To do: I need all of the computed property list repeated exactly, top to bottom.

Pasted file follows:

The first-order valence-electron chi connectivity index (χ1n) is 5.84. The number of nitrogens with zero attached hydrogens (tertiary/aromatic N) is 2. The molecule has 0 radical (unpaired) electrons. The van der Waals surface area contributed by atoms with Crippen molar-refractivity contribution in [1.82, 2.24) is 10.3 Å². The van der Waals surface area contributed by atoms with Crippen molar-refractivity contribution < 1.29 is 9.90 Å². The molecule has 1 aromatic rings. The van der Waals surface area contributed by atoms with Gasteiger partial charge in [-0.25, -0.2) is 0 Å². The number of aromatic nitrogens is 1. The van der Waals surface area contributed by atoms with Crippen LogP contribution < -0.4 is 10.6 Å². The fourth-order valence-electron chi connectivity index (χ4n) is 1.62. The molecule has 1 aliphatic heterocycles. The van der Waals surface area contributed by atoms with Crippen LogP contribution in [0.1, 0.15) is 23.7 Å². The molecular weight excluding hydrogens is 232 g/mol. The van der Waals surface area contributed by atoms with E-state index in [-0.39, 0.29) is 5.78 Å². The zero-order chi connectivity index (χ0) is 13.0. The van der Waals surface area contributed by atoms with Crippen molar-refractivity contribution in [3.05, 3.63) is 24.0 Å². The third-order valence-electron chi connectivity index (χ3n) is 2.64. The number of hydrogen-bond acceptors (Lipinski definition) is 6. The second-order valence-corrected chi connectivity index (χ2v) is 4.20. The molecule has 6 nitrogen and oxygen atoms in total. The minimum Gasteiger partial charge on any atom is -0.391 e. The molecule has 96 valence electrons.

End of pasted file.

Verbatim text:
The first-order valence-electron chi connectivity index (χ1n) is 5.84. The number of nitrogens with zero attached hydrogens (tertiary/aromatic N) is 2. The molecule has 0 radical (unpaired) electrons. The van der Waals surface area contributed by atoms with Crippen molar-refractivity contribution in [1.82, 2.24) is 10.3 Å². The van der Waals surface area contributed by atoms with Crippen molar-refractivity contribution < 1.29 is 9.90 Å². The molecule has 1 aromatic rings. The van der Waals surface area contributed by atoms with Gasteiger partial charge in [-0.25, -0.2) is 0 Å². The number of aromatic nitrogens is 1. The van der Waals surface area contributed by atoms with Crippen LogP contribution < -0.4 is 10.6 Å². The fourth-order valence-electron chi connectivity index (χ4n) is 1.62. The molecule has 1 aliphatic heterocycles. The van der Waals surface area contributed by atoms with Crippen LogP contribution in [0.1, 0.15) is 23.7 Å². The molecular weight excluding hydrogens is 232 g/mol. The van der Waals surface area contributed by atoms with E-state index in [-0.39, 0.29) is 5.78 Å². The zero-order chi connectivity index (χ0) is 13.0. The van der Waals surface area contributed by atoms with Crippen molar-refractivity contribution in [3.05, 3.63) is 24.0 Å². The third-order valence-electron chi connectivity index (χ3n) is 2.64. The number of hydrogen-bond acceptors (Lipinski definition) is 6. The second-order valence-corrected chi connectivity index (χ2v) is 4.20. The molecule has 6 nitrogen and oxygen atoms in total. The minimum Gasteiger partial charge on any atom is -0.391 e. The molecule has 96 valence electrons.